The rear side 129 of the middle portion 127 is generally formed as a concavity that extends transversely across a width of the middle portion 127. In one embodiment, the rear side 129 is a generally full radius. Alternatively, the rear side 129 concavity may be generally elliptical, square, rectangular, angular or other shape, found to provide the required performance. The size of the radius or other concavity can vary depending on the thickness 128 at the rear side 129. Although shown with the rear side 129 concavity aligned with the centerline 103 of the mounting unit 140, the rear side 129 may be positioned forward or rearward of the centerline 103 as desired to achieve performance requirements.

In one embodiment, the lower portion 123 of the intermediate layer 120 extends over substantially the whole upper surface 115 of the lower foot member 110 with a lower surface 126 in contact with the upper surface 115 of the lower foot member 110. However, in other embodiments, the lower portion 123 extends over only part of the upper surface 115. In some embodiments, the lower portion 123 has a generally uniform thickness in areas that extend beyond the middle portion 127; in other embodiments, this thickness may vary. The thickness may be about 0.1 inch (about 2.5 millimeters), but may be smaller or larger, depending on the requirements of the prosthesis 100. In a similar manner, the upper portion 124 of the intermediate layer 120 may also extend beyond the middle portion 127 with a thickness in the range of about 0.1 inch (about 2.5 millimeters), but may also be smaller or larger depending on the requirements of the prosthesis 100.

When assembled, the lower foot member 110 is coupled to the upper member 130 by the intermediate layer 120. In one embodiment, the intermediate layer 120 directly bonds to the upper member 130 at the upper surface 125 of the upper portion 124 and the lower foot member 110 at the lower surface 126 of the lower portion 123. Alternatively, the intermediate layer 120 may be secured to the upper member 130 and/or the lower foot member 110 using a secondary bonding method. In one embodiment, the intermediate layer 120 is adhered to both the upper member 130 and lower foot member 110.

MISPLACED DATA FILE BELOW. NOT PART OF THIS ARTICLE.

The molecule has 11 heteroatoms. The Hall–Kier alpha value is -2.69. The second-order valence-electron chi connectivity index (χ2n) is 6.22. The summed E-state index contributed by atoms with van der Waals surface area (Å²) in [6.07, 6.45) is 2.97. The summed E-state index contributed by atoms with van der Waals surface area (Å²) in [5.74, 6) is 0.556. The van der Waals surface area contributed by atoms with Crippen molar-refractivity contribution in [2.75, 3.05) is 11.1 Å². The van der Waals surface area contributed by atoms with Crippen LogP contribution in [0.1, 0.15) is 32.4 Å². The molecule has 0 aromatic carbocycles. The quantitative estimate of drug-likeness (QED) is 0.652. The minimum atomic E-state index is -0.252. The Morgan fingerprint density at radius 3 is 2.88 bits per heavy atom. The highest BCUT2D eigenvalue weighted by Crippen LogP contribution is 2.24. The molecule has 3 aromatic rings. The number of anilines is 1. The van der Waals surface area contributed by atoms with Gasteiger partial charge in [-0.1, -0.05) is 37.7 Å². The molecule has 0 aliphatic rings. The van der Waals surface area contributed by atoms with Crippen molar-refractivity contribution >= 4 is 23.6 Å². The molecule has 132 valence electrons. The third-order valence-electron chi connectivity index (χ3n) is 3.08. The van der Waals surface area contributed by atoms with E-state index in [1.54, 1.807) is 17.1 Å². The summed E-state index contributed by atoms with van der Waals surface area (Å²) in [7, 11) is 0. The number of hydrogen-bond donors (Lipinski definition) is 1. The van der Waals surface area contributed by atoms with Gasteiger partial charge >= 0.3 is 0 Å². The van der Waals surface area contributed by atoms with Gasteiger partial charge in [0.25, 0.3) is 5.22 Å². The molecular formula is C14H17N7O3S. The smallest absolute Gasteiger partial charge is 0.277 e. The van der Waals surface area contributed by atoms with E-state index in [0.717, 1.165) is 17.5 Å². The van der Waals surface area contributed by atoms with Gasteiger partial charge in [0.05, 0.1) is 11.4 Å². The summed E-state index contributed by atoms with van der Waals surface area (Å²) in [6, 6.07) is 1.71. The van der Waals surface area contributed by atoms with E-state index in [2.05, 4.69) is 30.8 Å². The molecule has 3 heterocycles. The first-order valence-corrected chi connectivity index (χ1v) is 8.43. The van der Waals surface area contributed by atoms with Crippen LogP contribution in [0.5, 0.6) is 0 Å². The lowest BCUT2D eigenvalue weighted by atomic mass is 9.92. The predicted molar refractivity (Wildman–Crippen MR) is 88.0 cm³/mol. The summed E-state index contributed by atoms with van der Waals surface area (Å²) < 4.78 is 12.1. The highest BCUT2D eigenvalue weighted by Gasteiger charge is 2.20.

Depending on the chosen thicknesses 128 of the middle portion 127 of the intermediate layer 120, the upper member 130 will angle upward toward the heel portion 132 away from the lower foot member 110. As a result, the upper surface 135 of the upper member 130 at the mounting region 138 forms an acute angle with the plane 101, as shown in FIG. 2.

The foot prosthesis 100 further includes a mounting unit or block 140 that provides a means for connecting the foot prosthesis 100 to other prosthetic devices or components, such as a pylon, a socket or another suitable prosthetic component. The mounting unit 140 includes a fixed or removable coupler 141, such as a pyramid adapter or other suitable component, as is now known or later developed in the prosthetic industry. The mounting unit 140 also includes a mounting member 142 configured for attachment to the upper surface 135 of the upper member 130 at the mounting region 138. The mounting member 142 is generally about the same width 134 as the upper member 130, but may be narrower or wider, if desired. In one embodiment, the mounting member 142 includes a curved rearward end 143 and a curved forward end 144.

In one embodiment, the mounting unit 140 is formed from metal, including but not limited to stainless steel or titanium. In another embodiment, the coupler 141 may be formed from a composite material that is co-molded with the metallic mounting member 142 such that they are substantially integral. Alternatively, other materials having suitable properties, including but not limited to strength, durability and rigidity, may used for either or both of the mounting member 142 or coupler 141.

In order to provide the mounting unit 140 with a generally vertically oriented coupler 141, the mounting member 142 has a generally angled lower mounting surface 145 to mate with the angular configuration of the upper member 130 in the mounting region 138, as described above. The mounting unit 140 is positioned on the upper member 130 in the mounting region 138 with a center axis 103 of the coupler 141 generally aligned at about the rear side 129 of the middle portion 127 of the intermediate layer 120, as shown in FIG. 2.